kindness

Poof. You are an Adult: Dealing with Unpleasant People

Everyone is kind and pleasant. Right? When you grow up and think about becoming an adult, you get this false sense that everyone around you will act kindly, be pleasant, and put in their fair share of effort. As you enter the work force, most people are like this – they are helpful, kind and pleasant. However, every now and then you may encounter a thorn in your dozen roses.

Just like a thorn on a rose – you don’t throw the rose away, you just deal with it. Dealing with this unpleasant person is tough. Trust me I get it. Dealing with the issue is even tougher. It’s tough because you don’t want to seem like one of those people that is constantly complaining, or seem too sensitive, and as a woman, I have this incessant need to be liked by everyone (do people like to be disliked??), but I have learned a few things that will hopefully help you:

  1. Sometimes it is in your head. Sometimes you may think someone is acting a certain way towards you, because you are projecting your own insecurities on this person. You’re fine. The preson is fine. The thorn is actually a budding flower.
  2. Who CARES? Who cares if this person does not like you? Who cares? Let it go, and just understand that you do not like everyone and everyone will not like you. I do not like President Trump, and, frankly I am sure if he saw a picture of me, he would not like me either, but who cares – sometimes you just have to say this a million times to yourself. The “WHO CARES”  mantra should be amplified when this thorn of a person does not impact your ability to move up the ladder (i.e. if you are a doctor and a particular nurse is annoying or you’re a manager and one of your technicians isn’t that pleasant or upbeat).
  3. Tough Conversations. Sometimes it is a good idea to have tough conversations. These conversations should not be a hostile thing, and you should go into them with a positive attitude and with you knowing your faults prior to the conversation so you can hear and acknowledge the other persons issues and not be caught off guard or feel SUPER defensive when they are brought up. You should also have a plan or a rough idea of things this person and you can do to make the experience better for one another and to alleviate any potential issue that could arise in the future.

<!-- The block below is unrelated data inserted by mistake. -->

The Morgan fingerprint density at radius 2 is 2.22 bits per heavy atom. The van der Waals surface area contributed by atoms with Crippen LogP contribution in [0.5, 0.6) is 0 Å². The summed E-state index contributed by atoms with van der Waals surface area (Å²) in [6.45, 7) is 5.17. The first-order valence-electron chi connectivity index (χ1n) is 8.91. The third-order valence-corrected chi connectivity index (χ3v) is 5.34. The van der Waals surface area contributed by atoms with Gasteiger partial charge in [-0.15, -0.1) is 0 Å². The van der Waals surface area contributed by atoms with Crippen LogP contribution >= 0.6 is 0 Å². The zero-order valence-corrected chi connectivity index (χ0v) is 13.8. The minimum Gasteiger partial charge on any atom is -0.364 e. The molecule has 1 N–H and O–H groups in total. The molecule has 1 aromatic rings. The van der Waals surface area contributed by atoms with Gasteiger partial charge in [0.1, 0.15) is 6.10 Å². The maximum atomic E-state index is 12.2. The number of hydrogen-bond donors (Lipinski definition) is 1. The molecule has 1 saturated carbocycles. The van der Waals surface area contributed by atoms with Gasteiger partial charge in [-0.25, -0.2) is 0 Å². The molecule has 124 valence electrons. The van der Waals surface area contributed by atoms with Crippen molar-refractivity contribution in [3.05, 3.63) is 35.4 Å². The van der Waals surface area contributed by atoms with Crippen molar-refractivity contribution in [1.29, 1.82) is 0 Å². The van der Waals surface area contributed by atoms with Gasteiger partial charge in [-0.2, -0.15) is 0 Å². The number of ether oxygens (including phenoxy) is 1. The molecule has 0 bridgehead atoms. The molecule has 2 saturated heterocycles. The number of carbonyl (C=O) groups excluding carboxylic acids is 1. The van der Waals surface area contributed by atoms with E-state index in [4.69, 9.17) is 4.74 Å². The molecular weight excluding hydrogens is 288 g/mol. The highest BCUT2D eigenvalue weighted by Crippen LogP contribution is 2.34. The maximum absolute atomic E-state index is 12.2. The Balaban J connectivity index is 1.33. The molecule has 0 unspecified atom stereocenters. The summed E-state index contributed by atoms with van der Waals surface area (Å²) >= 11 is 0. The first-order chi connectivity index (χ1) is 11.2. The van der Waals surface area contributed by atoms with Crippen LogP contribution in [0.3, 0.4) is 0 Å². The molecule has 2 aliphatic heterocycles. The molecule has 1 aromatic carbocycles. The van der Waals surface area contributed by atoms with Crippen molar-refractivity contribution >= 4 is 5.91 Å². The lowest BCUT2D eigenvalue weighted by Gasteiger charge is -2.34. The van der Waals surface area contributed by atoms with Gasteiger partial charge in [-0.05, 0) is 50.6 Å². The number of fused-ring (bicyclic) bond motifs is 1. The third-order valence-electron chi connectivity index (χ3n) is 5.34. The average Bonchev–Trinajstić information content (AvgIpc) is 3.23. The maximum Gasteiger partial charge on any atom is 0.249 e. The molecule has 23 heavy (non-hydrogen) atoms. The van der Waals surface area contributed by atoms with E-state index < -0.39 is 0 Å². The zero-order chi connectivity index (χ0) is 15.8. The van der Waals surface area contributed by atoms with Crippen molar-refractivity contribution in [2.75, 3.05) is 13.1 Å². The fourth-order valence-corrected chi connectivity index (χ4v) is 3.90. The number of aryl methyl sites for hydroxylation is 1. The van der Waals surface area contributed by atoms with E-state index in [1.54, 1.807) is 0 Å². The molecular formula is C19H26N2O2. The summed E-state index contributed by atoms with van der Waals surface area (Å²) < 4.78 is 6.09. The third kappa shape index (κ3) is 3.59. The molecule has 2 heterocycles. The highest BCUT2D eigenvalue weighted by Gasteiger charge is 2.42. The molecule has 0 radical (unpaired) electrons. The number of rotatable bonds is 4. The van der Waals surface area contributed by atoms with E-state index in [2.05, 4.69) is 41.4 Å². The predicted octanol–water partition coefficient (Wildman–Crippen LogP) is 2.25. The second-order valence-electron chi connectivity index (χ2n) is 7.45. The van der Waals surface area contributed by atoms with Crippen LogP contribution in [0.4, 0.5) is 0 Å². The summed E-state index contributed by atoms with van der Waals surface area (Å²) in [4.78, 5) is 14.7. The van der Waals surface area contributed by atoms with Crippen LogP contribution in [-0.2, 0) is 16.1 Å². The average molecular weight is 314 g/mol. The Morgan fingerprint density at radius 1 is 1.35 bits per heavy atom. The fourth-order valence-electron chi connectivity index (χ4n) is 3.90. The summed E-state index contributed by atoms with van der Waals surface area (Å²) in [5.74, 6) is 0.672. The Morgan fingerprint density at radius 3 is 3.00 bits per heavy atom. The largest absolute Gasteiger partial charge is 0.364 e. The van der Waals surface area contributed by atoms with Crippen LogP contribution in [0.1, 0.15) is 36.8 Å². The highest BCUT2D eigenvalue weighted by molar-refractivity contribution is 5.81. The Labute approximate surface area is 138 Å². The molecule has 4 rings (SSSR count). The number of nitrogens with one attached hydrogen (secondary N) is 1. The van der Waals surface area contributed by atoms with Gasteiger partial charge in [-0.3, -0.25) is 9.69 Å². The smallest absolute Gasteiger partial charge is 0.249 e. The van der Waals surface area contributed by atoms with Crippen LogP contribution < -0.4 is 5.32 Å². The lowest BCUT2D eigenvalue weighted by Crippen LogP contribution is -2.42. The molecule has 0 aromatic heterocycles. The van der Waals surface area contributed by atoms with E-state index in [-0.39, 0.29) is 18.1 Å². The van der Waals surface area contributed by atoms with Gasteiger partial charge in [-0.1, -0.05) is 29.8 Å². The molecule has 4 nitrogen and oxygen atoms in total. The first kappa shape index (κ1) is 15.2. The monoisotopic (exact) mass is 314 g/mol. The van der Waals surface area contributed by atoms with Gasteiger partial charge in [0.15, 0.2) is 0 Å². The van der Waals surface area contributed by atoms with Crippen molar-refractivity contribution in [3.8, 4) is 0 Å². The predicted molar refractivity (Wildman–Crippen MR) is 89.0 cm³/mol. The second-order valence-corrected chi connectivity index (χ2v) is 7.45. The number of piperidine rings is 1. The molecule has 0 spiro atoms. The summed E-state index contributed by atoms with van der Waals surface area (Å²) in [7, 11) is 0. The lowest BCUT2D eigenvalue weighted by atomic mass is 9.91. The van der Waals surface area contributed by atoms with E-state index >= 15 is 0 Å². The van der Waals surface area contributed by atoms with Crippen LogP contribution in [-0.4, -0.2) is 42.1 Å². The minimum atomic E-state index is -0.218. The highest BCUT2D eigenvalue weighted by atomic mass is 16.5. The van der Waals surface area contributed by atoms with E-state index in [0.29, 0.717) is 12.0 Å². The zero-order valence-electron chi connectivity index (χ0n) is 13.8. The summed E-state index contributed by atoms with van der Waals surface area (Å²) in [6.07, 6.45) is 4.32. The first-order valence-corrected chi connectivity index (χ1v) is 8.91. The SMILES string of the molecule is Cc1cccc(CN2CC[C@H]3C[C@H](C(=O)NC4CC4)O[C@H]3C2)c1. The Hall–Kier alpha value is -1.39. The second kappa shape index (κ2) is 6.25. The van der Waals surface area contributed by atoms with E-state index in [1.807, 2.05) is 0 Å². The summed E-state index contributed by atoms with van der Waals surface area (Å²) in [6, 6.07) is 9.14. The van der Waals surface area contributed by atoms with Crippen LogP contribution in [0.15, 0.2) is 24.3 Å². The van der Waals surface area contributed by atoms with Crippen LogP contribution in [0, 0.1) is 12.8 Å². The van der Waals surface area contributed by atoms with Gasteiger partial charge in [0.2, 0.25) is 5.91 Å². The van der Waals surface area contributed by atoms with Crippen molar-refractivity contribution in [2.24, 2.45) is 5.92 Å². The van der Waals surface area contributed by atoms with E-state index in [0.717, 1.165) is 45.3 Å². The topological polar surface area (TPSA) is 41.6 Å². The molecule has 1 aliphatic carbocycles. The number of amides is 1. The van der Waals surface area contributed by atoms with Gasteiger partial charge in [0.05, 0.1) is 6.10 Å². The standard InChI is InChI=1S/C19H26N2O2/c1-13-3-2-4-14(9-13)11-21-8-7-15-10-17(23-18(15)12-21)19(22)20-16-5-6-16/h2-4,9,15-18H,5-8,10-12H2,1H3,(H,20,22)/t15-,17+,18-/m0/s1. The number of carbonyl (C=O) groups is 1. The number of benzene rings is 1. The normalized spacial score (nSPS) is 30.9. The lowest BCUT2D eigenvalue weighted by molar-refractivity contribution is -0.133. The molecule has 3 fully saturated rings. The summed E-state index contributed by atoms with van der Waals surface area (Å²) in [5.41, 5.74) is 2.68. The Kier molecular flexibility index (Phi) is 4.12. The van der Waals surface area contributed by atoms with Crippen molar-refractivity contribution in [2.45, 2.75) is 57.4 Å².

4. Quarantine. This goes along with the “Who Cares?” point, but sometimes the best method of this is coming to terms with it, acknowledging it, and then telling yourself to limit your interaction with this individual. For example, no need for small talk -pleasantries like “Hi”& “Hello” are sufficient. Smile and head on over to your desk. After a few weeks of this, you’ll be numb to this person and their energy and it won’t bog you down!
  5. Make a Friend. Make an office friend. Seriously. Did you know that making one good friend in the office makes your experience at work 50% better. REPEAT: 50% BETTER. You can even confide about that annoyingly rude co-worker with your work friend – and one day you’ll be thankful for the the annoyingly rude co-worker that provides all of the laughs between you and your work best friend!
  6. The six (6) – Twelve (12) Month Rule. Although, I’ve been fortunate enough to never come close to encountering this rule, I imagine, if this person is your boss/supervisor, you can’t necessarily use the “Who Cares” method or the quarantine method, however you can stick it out for 6 – 12 months, reassess the situation and then jump ship. Just remember to always be kind & professional, because this person will be apart of your resume and does have the ability to say something unkind about you and this persons words can impact your future. Prior to jumping ship, obviously line up another job – but this time when you’re selecting your job, assess the environment and the people a little more carefully. LOL
  7. Kind. Kind. Kind. I get it. You’re sick of me saying “Kind” but ALWAYS REMEMBER TO NOT LET THIS PERSON CONTROL YOUR DAY, YOUR EMOTIONS OR YOUR THOUGHTS. You are such a wonderful person, and just because someone isn’t acting to the degree or standard of kindness that you would like them to, doesn’t give YOU THE RIGHT TO BE RUDE or to act like them. You should not let it impact your identity and who YOU are. You are above the situation and them, so act accordingly.
  8. REMEMBER. Use these unpleasant experiences to shape and monitor the way you act and react. When you are in a position of authority and one day you have a young associate or medical student, remember what it was like to be in their shoes, reflect on it and act accordingly – treat them like you would have wanted to be treated.

I hope my tips and tricks are helpful. The work place is a much better place to be when everyone is professional, plays nice, is friends and laughs. It makes waking up in the morning a little easier and makes the day go by faster. Good luck with everything friends!

Peace, Love & Laughter 🙂

JOIN ME ON MY SERIES CALLED “POOF: YOU ARE AN ADULT!”  and feel free to suggest other topics to address! I loved writing the above, even though it’s a little lengthier than what most people would prefer!

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